Indian football – such a forgotten giant (Part 1)

If the future of Indian football lies on the feet of the prodigies, then the prodigies are dreaming on the foreign turf, not in their homeland. Problems inherent in the past four decades have dragged a nation from 149 to 209 on FIFA’s rankings, prompting FIFA President Sepp Blatter to call Indian football a “sleeping giant”.

However, the Indian Football Federation (AIFF) has just appointed Dutch expert Robert Baan as their first technical director, a glimmer of the ability to awaken football potential in the country 1, 2 billion people.

World Cup goals

It is still too early to talk about, but Baan believes that with the continued development of young training institutions, India may be ready to participate in the 2022 World Cup, “or more realistic, 2026 or 2030”. “It will take more than 10 years for Indian players to reach the level of Japan and South Korea,” Baan proposed the roadmap.

AIFF has opened football academies across the country, free for students, to teach culture along with football training. AIFF’s first academy was opened in Navi, Mumbai in May 2012, the second was in September 2012, the latest was a student in Goa and a fourth school was nearing completion in Bangalore.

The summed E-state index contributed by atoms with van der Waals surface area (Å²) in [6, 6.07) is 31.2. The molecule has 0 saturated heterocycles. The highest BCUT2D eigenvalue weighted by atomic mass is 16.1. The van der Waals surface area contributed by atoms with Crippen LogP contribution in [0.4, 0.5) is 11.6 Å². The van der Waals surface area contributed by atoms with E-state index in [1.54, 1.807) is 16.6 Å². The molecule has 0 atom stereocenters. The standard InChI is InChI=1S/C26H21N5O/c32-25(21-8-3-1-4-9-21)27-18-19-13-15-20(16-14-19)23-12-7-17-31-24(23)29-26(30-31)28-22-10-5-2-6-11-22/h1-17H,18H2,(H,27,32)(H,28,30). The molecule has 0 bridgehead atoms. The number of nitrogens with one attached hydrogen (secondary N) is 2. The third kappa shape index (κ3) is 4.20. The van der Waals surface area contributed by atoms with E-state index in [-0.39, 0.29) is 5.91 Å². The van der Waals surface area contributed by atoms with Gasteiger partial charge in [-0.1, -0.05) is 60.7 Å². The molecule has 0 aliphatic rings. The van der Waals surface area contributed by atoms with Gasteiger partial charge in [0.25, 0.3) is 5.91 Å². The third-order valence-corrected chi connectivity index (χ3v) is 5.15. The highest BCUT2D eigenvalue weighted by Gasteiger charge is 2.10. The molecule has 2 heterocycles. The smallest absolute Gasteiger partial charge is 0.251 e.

“I think this is the first positive step that Indian football and AIFF have taken in 30 years,” said Sunando Dhar, CEO of IIFF’s I-League. Until the 1970s, India, despite its love for cricket, remained one of the strongest teams in Asia.

The Indian national team was invited to FIFA to participate in the 1950 World Cup in Brazil (at that time there was no qualifying). However, India was unable to go to Brazil. According to football historian Gautam Roy, the train trip was too expensive and the players could not meet the mandatory requirement of wearing shoes to play football, as they used to play only barefoot.

Despite high hopes, Dhar knew he needed to be cautious: “India lacks a passion for sport and is not really a country of sport.” Indeed, India has seldom made an impression in the Olympics and the most popular mass sport, in general, is still cricket. But Indian national football team captain Sunil Chhetri said that it was hard because the hard work was worth doing.